Lesson Learned: Don’t Trust Creepy Men in Corn Fields

    He’s scarier than the love child of Freddy Krueger and Hannibal Lector; he’s the most unassuming villain in existence; he’s your next-door neighbor. The normal guy that prunes his roses in the front yard and lives alone — a million times more threatening than any of Rob Zombie’s twisted nightmares, simply because he’s a real-life testament to what happens when a creepy old man catches the scent of a young blossoming girl, and can’t control his perverted desires.

    Based on the novel by Alice Sebold, “The Lovely Bones” is the haunting tale of one such creeper and the 14-year-old after whom he pines. Susie Salmon (Saoirse Ronan) is young, happy and healthy. She spends her days joking with her best buds, snapping photos of her fam and daydreaming about the class hottie.

    But that happy bubble is burst when Susie herself informs the audience via voiceover that she will soon be murdered. Immediately after her admission, the film takes a dark turn — and every scene that follows will cause an anxious nausea to creep further up your throat.

    Child molester and murderer Mr. Harvey (Stanley Tucci) lurks in the shadows of Susie’s carefree life, setting up each moment as potentially Susie’s last. It is during these instants of paranoia that director Peter Jackson shows off his mastery of deep screen-to-audience tension.

    As much as we wish it wouldn’t, Susie’s fated murder finally occurs one evening after school, when she’s walking home through a cornfield and meets her evidently kind neighbor. He then lures her into a self-built clubhouse out of sight and sound, where he rapes and kills her.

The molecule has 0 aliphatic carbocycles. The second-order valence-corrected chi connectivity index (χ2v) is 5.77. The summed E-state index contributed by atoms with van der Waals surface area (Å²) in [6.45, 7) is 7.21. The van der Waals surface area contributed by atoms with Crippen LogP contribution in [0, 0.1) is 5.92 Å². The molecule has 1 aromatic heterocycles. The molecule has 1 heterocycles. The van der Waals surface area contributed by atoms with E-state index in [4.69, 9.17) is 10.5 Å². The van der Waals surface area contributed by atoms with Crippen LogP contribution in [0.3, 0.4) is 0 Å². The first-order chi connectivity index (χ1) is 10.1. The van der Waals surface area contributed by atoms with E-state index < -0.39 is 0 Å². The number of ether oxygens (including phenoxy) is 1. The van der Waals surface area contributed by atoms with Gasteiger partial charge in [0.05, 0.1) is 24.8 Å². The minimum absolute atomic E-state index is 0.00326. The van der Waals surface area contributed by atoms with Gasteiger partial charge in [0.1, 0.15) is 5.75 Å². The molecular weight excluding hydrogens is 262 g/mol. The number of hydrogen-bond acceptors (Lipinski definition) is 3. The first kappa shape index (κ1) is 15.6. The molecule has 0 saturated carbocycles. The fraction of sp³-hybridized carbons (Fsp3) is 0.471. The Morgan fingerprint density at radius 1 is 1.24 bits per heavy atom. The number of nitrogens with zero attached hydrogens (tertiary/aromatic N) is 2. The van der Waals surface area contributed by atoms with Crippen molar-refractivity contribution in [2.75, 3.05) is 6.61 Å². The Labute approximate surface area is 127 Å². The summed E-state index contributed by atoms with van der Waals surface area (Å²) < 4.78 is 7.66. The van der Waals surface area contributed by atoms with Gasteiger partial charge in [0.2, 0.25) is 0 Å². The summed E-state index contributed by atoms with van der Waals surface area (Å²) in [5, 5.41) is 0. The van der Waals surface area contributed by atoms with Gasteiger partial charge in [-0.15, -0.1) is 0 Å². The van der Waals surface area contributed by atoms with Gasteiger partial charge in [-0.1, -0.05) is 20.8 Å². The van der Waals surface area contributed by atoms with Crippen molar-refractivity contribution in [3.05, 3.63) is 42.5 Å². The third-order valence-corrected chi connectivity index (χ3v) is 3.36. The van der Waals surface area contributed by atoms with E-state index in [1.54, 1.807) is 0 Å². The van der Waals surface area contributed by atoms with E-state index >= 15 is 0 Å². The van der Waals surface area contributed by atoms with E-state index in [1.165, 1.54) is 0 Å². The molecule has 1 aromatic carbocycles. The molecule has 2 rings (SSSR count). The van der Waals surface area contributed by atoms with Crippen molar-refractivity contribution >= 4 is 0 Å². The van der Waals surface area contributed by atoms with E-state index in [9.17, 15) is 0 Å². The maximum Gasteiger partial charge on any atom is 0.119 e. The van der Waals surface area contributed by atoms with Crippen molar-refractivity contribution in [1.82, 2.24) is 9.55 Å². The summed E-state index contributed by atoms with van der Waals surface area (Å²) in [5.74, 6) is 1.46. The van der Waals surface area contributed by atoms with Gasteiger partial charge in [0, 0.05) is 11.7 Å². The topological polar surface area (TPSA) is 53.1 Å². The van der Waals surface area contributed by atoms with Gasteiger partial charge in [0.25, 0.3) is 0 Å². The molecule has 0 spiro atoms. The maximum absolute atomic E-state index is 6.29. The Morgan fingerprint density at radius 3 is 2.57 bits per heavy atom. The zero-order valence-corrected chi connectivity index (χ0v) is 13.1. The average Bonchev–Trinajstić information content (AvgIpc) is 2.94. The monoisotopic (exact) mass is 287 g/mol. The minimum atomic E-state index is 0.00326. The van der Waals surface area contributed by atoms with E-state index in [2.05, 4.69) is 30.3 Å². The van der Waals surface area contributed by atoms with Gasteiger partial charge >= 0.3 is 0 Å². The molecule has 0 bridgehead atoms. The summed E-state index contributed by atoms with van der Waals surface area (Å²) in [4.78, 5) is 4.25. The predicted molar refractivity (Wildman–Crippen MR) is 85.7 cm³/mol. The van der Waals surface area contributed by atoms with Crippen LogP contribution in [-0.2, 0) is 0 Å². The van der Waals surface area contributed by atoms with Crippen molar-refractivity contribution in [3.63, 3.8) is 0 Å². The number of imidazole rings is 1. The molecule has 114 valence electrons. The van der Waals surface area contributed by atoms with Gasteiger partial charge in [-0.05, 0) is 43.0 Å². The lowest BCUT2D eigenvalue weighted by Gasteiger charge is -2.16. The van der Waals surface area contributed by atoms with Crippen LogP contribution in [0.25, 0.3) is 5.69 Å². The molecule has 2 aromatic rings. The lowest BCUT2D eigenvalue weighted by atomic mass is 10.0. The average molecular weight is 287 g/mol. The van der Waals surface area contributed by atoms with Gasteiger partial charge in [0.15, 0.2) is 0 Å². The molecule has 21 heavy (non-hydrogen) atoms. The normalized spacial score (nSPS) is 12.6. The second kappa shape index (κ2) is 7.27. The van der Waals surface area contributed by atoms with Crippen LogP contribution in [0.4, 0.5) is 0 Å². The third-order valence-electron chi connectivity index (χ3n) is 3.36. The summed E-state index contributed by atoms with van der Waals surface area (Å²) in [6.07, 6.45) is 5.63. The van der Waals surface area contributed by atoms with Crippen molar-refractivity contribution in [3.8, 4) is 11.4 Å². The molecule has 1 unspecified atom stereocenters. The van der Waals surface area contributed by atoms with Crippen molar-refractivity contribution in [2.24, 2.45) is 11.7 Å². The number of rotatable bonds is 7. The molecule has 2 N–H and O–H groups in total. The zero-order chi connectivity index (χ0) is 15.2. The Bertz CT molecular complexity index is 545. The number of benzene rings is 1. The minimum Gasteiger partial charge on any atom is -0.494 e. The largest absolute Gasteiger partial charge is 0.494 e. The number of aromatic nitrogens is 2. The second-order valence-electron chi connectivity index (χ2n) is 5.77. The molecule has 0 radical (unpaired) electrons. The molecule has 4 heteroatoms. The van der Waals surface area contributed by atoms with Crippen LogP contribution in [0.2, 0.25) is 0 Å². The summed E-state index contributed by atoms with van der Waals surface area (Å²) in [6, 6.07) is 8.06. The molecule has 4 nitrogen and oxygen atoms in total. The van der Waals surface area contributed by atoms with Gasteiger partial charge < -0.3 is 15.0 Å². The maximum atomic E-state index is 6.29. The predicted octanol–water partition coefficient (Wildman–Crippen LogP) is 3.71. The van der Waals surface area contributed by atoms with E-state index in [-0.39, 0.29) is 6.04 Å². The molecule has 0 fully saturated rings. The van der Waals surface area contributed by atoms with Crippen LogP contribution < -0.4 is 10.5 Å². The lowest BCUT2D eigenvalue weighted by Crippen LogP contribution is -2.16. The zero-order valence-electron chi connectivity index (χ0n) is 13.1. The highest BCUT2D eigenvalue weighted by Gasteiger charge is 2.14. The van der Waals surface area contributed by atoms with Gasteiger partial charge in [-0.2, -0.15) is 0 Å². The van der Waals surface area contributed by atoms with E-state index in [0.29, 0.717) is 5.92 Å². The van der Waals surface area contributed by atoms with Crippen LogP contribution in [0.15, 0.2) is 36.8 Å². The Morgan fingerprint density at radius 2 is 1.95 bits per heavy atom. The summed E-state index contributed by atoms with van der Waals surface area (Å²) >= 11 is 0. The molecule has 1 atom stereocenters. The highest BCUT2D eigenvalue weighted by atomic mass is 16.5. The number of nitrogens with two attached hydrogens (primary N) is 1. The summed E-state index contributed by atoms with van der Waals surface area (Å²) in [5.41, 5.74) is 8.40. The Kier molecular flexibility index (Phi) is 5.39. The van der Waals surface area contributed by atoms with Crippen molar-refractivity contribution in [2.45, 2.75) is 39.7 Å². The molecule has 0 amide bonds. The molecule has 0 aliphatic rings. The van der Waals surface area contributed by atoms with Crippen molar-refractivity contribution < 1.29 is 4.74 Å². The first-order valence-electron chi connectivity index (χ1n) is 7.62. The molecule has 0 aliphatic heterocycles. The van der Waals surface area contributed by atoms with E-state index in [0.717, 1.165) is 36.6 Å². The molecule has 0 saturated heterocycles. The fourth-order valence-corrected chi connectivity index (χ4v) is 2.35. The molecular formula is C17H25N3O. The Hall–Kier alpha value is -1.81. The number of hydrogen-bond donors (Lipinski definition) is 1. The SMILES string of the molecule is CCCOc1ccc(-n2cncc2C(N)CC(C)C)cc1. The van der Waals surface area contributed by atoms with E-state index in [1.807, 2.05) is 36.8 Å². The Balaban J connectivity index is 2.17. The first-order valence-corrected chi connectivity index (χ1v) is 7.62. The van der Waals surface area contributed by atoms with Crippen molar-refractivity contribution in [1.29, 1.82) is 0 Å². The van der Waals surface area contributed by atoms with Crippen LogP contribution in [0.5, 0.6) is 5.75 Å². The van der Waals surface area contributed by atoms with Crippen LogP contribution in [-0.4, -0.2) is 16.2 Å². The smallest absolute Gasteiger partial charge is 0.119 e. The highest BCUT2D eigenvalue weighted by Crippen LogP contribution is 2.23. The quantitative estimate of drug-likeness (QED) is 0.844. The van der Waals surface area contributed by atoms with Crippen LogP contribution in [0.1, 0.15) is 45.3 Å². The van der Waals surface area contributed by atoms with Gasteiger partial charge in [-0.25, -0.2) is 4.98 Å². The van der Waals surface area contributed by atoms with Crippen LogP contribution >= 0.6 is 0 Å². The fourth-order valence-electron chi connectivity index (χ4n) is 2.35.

Kids: don’t talk to strangers.

    Cleverly juxtaposing reality and fantasy as Susie’s life slips out of her grasp, Jackson chooses to replace what would be a gruesome act of violence with a journey through “the in-between” — a not-quite-heaven magical world of vivid color and psychedelic imaginatives.

    It is in this limbo that Jackson showcases the same outrageous special effects and supernatural elements that made “Lord of the Rings” a household name: Fields melt into oceans, seasons change when you turn the corner and ice sculptures the size of skyscrapers survey you from above.

    From the in-between, Susie desperately tries to reach out to the mourning parents (Mark Wahlberg and Rachel Weisz) she left behind, in hopes she can lead them to her murderer.

    The soundtrack provides “Bones” with a strong skeleton, adding intensity to each scene with heartbeat-mimicking rhythm and innocent skip-to-my-loo melodies. It also makes the film’s moments of dead silence absolutely unforgettable.

    Although Wahlberg shines as Susie’s passionate father whose obsession with finding his daughter nearly leads him to the edge of madness — and newcomer Ronan can say a thousand words with her eyes alone — their character development seems fairly inadequate for a story of such emotional turmoil. Through the traumatic event itself and the heartbreak that follows, the narrative never fully dives into the family’s struggle to cope.

    All in all, “Bones” is a chilling film. Lucky for us, Jackson doesn’t dwell on how awful and sad the story is, but instead focuses on a final optimism: In death there is new life, and with tragedy there is opportunity for love.

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